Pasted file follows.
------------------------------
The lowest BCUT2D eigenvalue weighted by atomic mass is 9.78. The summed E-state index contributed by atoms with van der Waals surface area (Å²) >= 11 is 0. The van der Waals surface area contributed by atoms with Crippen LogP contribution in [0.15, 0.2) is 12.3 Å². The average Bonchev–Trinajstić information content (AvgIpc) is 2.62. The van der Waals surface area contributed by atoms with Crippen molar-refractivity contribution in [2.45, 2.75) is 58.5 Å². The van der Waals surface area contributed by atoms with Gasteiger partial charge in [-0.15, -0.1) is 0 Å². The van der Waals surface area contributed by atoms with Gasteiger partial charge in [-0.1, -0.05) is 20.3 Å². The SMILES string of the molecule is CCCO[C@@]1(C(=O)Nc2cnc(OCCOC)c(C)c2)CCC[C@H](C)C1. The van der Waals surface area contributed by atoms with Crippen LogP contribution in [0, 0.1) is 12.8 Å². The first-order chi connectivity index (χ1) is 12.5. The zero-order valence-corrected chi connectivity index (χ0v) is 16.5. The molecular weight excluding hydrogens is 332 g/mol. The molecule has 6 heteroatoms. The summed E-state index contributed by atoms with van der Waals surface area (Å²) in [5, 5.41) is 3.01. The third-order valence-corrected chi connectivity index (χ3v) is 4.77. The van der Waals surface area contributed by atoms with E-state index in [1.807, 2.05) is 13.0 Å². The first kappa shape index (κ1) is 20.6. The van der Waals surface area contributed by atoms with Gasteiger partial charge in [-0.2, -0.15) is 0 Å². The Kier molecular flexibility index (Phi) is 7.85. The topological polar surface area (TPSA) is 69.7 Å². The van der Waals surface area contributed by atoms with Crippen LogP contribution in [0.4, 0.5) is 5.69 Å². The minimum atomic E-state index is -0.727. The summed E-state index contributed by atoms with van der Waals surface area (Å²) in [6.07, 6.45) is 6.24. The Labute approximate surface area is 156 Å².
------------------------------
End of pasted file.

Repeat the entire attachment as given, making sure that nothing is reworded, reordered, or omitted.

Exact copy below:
The lowest BCUT2D eigenvalue weighted by atomic mass is 9.78. The summed E-state index contributed by atoms with van der Waals surface area (Å²) >= 11 is 0. The van der Waals surface area contributed by atoms with Crippen LogP contribution in [0.15, 0.2) is 12.3 Å². The average Bonchev–Trinajstić information content (AvgIpc) is 2.62. The van der Waals surface area contributed by atoms with Crippen molar-refractivity contribution in [2.45, 2.75) is 58.5 Å². The van der Waals surface area contributed by atoms with Gasteiger partial charge in [-0.15, -0.1) is 0 Å². The van der Waals surface area contributed by atoms with Gasteiger partial charge in [-0.1, -0.05) is 20.3 Å². The SMILES string of the molecule is CCCO[C@@]1(C(=O)Nc2cnc(OCCOC)c(C)c2)CCC[C@H](C)C1. The van der Waals surface area contributed by atoms with Crippen LogP contribution in [0, 0.1) is 12.8 Å². The first-order chi connectivity index (χ1) is 12.5. The zero-order valence-corrected chi connectivity index (χ0v) is 16.5. The molecular weight excluding hydrogens is 332 g/mol. The molecule has 6 heteroatoms. The summed E-state index contributed by atoms with van der Waals surface area (Å²) in [5, 5.41) is 3.01. The third-order valence-corrected chi connectivity index (χ3v) is 4.77. The van der Waals surface area contributed by atoms with E-state index in [1.807, 2.05) is 13.0 Å². The first kappa shape index (κ1) is 20.6. The van der Waals surface area contributed by atoms with Gasteiger partial charge in [-0.2, -0.15) is 0 Å². The Kier molecular flexibility index (Phi) is 7.85. The topological polar surface area (TPSA) is 69.7 Å². The van der Waals surface area contributed by atoms with Crippen LogP contribution in [0.4, 0.5) is 5.69 Å². The minimum atomic E-state index is -0.727. The summed E-state index contributed by atoms with van der Waals surface area (Å²) in [6.07, 6.45) is 6.24. The Labute approximate surface area is 156 Å².